Nearly everyone I know, and too often including me, contemplate the story of his or her life as if the Resurrection and Ascension had not yet happened … at least not for us. Rembrandt has painted Peter’s face as an old man, not at that moment, years earlier, when he was younger and had found himself in the courtyard of the palace of the High Priest. He paints that face as if to “say” on its surface, in every wrinkle and subtle expression, what St. Paul meant when he wrote these words to Timothy, what took him, and St. Peter, so many years to comprehend and to own!
12 I am grateful to him who has strengthened me, Christ Jesus our Lord, because he considered me trustworthy in appointing me to the ministry. 13 I was once a blasphemer and a persecutor and an arrogant man, but I have been mercifully treated because I acted out of ignorance in my unbelief. 14 Indeed, the grace of our Lord has been abundant, along with the faith and love that are in Christ Jesus. 15 This saying is trustworthy* and deserves full acceptance: Christ Jesus came into the world to save sinners. Of these I am the foremost.m 16 But for that reason I was mercifully treated, so that in me, as the foremost, Christ Jesus might display all his patience as an example for those who would come to believe in him for everlasting life. 17 To the king of ages, incorruptible, invisible, the only God, honor and glory forever and ever. Amen.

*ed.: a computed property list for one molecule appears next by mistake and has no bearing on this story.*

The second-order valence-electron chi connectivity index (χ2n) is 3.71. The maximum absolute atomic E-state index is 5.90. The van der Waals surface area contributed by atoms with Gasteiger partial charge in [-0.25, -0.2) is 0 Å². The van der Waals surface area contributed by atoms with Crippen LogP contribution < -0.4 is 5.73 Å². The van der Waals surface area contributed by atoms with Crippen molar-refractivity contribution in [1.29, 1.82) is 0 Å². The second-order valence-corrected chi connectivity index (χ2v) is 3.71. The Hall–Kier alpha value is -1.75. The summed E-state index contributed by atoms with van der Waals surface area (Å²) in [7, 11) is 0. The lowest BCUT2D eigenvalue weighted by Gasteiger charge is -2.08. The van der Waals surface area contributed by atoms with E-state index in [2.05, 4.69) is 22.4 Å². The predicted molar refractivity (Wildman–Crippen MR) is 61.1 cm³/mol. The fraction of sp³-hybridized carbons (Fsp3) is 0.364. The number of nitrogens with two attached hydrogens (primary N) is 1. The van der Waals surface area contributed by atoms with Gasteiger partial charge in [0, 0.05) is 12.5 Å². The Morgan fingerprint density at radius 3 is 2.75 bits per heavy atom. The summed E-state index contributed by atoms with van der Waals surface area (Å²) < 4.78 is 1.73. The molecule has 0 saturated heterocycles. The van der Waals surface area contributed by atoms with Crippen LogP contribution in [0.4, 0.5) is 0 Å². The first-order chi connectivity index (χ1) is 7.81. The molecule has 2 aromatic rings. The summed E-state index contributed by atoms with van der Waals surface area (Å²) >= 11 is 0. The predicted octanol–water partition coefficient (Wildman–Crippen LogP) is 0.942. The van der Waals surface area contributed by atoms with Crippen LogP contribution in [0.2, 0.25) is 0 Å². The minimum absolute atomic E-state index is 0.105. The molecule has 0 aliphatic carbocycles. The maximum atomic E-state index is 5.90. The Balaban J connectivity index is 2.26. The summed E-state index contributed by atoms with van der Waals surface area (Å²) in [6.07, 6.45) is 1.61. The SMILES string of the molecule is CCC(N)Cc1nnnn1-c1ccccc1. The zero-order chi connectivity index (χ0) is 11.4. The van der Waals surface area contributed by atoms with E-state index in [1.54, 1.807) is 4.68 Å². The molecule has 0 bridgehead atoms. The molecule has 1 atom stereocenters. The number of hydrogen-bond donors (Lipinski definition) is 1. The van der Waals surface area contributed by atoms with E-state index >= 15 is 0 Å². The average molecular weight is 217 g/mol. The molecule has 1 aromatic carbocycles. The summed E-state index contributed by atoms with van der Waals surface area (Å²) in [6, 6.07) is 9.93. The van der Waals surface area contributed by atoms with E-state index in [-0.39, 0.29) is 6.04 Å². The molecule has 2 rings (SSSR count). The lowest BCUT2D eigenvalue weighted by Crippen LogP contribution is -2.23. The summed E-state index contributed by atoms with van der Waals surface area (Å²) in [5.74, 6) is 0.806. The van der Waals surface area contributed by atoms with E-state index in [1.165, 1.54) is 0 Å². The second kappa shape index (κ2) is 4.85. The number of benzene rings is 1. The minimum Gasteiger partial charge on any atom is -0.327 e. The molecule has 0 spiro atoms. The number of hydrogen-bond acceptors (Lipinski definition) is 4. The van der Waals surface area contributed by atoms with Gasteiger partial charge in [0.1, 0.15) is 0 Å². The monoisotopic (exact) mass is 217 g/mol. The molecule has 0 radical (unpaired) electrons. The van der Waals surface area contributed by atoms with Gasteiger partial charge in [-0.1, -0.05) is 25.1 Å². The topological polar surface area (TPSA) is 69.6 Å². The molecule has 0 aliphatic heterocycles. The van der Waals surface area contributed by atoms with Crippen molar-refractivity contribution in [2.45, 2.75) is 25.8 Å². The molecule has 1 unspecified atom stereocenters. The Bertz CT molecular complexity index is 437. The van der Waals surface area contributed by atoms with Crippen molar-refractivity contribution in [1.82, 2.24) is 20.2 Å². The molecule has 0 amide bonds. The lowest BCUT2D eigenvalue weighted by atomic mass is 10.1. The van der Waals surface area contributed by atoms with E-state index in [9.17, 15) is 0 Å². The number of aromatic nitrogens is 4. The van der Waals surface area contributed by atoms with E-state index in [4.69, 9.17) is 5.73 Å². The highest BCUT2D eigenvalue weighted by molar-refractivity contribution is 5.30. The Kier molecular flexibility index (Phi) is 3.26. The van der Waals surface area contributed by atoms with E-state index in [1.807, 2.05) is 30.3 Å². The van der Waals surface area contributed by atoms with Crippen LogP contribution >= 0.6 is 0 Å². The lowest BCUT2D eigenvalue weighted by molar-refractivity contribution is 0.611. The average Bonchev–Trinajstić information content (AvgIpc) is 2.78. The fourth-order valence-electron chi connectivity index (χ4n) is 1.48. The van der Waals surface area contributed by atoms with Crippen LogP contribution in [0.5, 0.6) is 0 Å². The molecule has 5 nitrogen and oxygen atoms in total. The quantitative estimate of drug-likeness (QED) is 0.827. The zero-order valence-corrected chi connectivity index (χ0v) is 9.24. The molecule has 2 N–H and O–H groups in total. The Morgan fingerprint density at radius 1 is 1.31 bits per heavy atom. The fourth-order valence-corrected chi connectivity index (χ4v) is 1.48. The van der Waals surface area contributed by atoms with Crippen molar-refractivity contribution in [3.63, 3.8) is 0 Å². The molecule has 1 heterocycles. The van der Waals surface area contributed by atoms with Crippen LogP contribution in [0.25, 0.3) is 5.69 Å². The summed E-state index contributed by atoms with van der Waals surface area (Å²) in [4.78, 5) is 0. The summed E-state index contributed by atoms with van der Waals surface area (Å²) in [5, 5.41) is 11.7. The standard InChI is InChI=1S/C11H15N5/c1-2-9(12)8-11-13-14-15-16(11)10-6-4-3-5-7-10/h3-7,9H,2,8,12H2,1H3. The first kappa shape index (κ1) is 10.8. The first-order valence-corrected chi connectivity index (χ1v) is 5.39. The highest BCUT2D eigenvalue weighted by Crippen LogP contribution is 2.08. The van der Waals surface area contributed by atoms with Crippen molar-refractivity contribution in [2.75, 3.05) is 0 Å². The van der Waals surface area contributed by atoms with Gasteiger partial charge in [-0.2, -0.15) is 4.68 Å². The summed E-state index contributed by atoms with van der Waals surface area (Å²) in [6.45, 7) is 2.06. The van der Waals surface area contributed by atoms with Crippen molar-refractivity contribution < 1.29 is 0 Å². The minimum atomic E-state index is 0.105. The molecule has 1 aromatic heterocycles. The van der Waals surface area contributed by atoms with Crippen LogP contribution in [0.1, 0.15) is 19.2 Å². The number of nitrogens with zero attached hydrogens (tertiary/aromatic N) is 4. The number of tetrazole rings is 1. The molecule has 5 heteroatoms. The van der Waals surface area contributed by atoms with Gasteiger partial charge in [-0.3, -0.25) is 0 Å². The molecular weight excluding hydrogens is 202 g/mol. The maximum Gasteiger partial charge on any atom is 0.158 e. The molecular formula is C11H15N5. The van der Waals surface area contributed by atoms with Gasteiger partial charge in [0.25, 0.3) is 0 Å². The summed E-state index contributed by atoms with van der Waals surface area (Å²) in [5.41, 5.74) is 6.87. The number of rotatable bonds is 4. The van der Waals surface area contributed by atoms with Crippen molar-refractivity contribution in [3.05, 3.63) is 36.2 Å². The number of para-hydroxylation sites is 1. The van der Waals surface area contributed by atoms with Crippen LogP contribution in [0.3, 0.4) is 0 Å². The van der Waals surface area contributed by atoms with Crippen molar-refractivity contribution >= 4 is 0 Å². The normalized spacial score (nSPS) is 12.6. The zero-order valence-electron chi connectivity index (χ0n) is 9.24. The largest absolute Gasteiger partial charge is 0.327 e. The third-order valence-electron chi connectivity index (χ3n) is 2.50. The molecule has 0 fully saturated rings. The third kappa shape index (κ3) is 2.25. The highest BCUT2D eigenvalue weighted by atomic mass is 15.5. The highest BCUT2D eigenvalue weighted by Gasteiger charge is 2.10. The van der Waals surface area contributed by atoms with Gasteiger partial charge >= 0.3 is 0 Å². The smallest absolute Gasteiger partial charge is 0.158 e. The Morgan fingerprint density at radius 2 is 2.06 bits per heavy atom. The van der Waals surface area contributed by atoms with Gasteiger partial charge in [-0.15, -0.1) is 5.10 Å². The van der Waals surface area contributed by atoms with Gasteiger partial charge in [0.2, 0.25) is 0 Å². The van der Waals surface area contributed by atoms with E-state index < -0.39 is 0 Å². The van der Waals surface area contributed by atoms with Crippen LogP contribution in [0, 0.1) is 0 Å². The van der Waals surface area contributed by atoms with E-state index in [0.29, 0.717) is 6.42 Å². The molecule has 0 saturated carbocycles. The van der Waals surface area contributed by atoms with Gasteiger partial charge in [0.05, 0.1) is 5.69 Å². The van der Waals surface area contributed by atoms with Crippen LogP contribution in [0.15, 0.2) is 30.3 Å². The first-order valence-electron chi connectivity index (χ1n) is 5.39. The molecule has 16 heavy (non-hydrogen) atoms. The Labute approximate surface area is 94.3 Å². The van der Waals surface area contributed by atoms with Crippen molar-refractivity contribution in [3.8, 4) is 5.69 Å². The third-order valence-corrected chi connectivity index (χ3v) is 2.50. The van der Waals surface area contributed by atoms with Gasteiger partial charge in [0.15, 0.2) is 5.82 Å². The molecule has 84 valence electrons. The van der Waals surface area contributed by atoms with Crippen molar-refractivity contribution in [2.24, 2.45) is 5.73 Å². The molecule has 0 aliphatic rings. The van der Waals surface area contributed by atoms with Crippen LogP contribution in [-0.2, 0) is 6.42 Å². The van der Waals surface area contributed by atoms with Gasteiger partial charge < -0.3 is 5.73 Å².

Saint Paul’s face when dictating or writing these words must have looked very much like the face of Saint Peter in Rembrandt’s painting.